Causes, Symptoms & Treatment
Compartment syndrome is a painful condition that is the result of pressure within the muscles of the lower leg region. This pressure may progress to a significant level and cause a reduction in blood flow which prevents nourishment and oxygen from reaching nerve and muscle cells. Compartment syndrome may be either acute or chronic. Acute compartment syndrome is an immediate medical emergency. It’s usually caused by a severe injury or trauma to the leg and without proper treatment it may lead to permanent muscle damage and leg dysfunction. Chronic compartment syndrome (also referred to as exertional compartment syndrome) is caused by athletic exertion or fatigue. The condition may also be present in other parts of the body that have muscles contained in compartments such as the hands and feet.
Anatomy Of The Lower Leg Region
Compartments are groupings of muscles, nerves, and blood vessels in your arms and legs. Surrounding these tissues is a fibrous membrane called the fascia. Fascia is responsible for keeping the tissues in place and therefore the fascia is relatively inflexible. Compartment syndrome occurs in the anterior (front) compartment of the lower leg. It can also occur in other compartments in the leg, as well as in the arms, hands, feet, and buttocks. Given the inflexible nature of fascia pressure may build up within the respective compartments and prevent blood flow to tissues. Severe tissue damage can result with loss of body function or even death. Majority of cases that we encounter in practice demonstrate pain, general dysfunction and swelling of the affected limb.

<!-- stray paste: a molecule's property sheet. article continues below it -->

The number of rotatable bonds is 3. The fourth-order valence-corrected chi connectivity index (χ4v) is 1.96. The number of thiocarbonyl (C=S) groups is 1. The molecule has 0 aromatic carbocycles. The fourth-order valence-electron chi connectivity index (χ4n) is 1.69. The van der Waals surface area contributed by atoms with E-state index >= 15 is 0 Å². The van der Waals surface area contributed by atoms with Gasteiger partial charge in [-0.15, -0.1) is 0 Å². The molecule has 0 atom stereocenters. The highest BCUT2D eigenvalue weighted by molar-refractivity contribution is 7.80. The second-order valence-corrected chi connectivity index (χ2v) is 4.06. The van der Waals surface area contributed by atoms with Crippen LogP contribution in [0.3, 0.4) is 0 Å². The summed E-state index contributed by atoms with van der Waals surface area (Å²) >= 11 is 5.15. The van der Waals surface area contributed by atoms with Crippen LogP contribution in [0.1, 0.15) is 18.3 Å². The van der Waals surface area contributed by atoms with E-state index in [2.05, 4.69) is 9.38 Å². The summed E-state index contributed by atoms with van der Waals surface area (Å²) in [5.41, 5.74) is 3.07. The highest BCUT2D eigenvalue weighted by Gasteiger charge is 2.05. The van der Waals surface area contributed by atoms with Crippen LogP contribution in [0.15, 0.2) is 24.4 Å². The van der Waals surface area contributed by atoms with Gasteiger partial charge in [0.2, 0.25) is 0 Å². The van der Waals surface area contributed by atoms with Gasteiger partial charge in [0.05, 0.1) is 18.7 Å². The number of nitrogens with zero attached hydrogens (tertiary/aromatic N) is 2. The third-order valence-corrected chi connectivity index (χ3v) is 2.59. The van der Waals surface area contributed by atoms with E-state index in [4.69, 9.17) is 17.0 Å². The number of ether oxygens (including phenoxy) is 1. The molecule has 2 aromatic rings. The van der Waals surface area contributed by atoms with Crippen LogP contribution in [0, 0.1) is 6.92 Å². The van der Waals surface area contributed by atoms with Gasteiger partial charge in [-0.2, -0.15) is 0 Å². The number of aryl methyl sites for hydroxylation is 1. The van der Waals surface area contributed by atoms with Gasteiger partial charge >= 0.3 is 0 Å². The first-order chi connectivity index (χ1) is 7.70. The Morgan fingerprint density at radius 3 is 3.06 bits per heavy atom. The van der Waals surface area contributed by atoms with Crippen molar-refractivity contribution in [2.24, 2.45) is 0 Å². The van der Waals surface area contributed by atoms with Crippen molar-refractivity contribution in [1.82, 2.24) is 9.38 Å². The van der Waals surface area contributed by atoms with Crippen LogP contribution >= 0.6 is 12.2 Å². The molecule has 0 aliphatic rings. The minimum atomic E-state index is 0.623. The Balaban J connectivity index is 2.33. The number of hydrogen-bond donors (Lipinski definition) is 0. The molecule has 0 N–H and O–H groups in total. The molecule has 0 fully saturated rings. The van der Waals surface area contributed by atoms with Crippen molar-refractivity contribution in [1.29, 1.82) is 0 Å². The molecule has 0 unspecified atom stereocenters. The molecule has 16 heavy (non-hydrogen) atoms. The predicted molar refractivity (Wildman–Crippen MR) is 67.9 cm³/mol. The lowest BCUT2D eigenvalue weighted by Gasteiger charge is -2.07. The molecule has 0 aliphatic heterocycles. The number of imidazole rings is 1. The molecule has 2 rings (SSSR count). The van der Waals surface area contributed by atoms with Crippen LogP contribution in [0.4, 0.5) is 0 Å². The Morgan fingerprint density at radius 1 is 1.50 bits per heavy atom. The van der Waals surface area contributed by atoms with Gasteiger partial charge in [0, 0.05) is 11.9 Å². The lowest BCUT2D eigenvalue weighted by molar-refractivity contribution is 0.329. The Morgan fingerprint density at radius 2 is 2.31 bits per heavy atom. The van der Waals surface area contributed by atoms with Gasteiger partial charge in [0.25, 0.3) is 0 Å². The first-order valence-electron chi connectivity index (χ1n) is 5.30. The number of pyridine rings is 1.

Causes & Symptoms Of Compartment Syndrome
Acute compartment syndrome
Is the most common type of compartment syndrome. It’s estimated that 75% of cases are because of bone fracture.
Other causes include crush injuries, burns, excessively tight limb bandaging, surgery, blood clots, vigorous exercise & anabolic steroid usage.
The hallmark sign is pain when the muscle is stretched with possible tingling and burning.
Muscle weakness or paralysis are considered immediate medical emergency.
Chronic compartment syndrome
Typically develops over a period of weeks to months due to excessive physical activity stress.
Pain typically subsides when activity stops or reduces in intensity.
Associated symptoms may include transient numbness, reduced limb range of movement & swelling.
Compartment Syndrome Treatment Options
Treatment for compartment syndrome focuses on reducing pressure within the respective compartment.
+ Relative Rest
Rest from aggravating activities or exercises is a fantastic way to quickly minimize pain and dysfunction. It is important to recognize that this is not a long term solution to your problem.
+ Chiropractic & Physiotherapy
Conservative manual therapies are a brilliant option for managing compartment syndrome. Treatment may include:
Mobilization of the effected limb to assist with reducing pressure and swelling. Soft tissue massage to the associated connective tissue structures to assist with pain reduction and swelling. Physiological therapeutics such as Ultrasound, Shockwave therapy and low level laser treatment to assist with reducing inflammation and compartment pressure.
+ Surgical Intervention (Fasciotomy)
If you do not respond to conservative management as expected then surgical intervention may be warranted. A fasciotomy is a common procedure to do this. This procedure involves making an incision into the thick, fibrous fascia surrounding the compartment to allow the muscle and associated soft tissues more room.
Chiropractor Compartment Syndrome Research
It is thought that hyperbaric oxygen therapy may be useful in the management and therefore resolution of compartment syndrome. Fitzpatrick, D. (1998). Adjunctive treatment of compartment syndrome with hyperbaric oxygen. Military Medicine, 163(8); 577 – 579.
Surgical intervention was avoided in individuals who were re-trained in gait and running patterns. Diebal, A. (2012). Forefoot running improves pain and disability association with chronic exertional compartment syndrome. The American Journal of Sports Medicine, 40(5)